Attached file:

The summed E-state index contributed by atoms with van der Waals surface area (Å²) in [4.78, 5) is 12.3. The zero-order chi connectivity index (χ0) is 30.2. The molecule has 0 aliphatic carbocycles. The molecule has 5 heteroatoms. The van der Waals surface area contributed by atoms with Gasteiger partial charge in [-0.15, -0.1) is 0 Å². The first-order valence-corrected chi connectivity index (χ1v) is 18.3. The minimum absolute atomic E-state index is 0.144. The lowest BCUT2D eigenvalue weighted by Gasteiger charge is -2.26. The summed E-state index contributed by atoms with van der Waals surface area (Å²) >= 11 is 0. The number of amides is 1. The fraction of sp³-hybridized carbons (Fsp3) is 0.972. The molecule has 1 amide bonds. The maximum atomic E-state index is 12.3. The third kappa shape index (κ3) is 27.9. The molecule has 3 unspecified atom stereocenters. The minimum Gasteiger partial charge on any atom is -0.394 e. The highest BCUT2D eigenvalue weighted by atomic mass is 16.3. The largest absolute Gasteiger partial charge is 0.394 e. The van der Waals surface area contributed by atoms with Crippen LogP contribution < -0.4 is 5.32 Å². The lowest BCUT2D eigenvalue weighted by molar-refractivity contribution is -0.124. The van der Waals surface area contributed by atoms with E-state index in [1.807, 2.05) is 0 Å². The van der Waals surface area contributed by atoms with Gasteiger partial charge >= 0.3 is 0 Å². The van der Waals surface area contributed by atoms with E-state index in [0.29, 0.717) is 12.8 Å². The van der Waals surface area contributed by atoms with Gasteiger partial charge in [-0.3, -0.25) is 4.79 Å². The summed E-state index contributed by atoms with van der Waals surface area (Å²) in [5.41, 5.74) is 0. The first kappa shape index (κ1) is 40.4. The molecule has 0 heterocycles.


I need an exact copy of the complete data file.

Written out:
The summed E-state index contributed by atoms with van der Waals surface area (Å²) in [4.78, 5) is 12.3. The zero-order chi connectivity index (χ0) is 30.2. The molecule has 0 aliphatic carbocycles. The molecule has 5 heteroatoms. The van der Waals surface area contributed by atoms with Gasteiger partial charge in [-0.15, -0.1) is 0 Å². The first-order valence-corrected chi connectivity index (χ1v) is 18.3. The minimum absolute atomic E-state index is 0.144. The lowest BCUT2D eigenvalue weighted by Gasteiger charge is -2.26. The summed E-state index contributed by atoms with van der Waals surface area (Å²) >= 11 is 0. The number of amides is 1. The fraction of sp³-hybridized carbons (Fsp3) is 0.972. The molecule has 1 amide bonds. The maximum atomic E-state index is 12.3. The third kappa shape index (κ3) is 27.9. The molecule has 3 unspecified atom stereocenters. The minimum Gasteiger partial charge on any atom is -0.394 e. The highest BCUT2D eigenvalue weighted by atomic mass is 16.3. The largest absolute Gasteiger partial charge is 0.394 e. The van der Waals surface area contributed by atoms with Crippen LogP contribution < -0.4 is 5.32 Å². The lowest BCUT2D eigenvalue weighted by molar-refractivity contribution is -0.124. The van der Waals surface area contributed by atoms with E-state index in [1.807, 2.05) is 0 Å². The van der Waals surface area contributed by atoms with Gasteiger partial charge >= 0.3 is 0 Å². The van der Waals surface area contributed by atoms with E-state index in [0.29, 0.717) is 12.8 Å². The van der Waals surface area contributed by atoms with Gasteiger partial charge in [-0.3, -0.25) is 4.79 Å². The summed E-state index contributed by atoms with van der Waals surface area (Å²) in [5.41, 5.74) is 0. The first kappa shape index (κ1) is 40.4. The molecule has 0 heterocycles.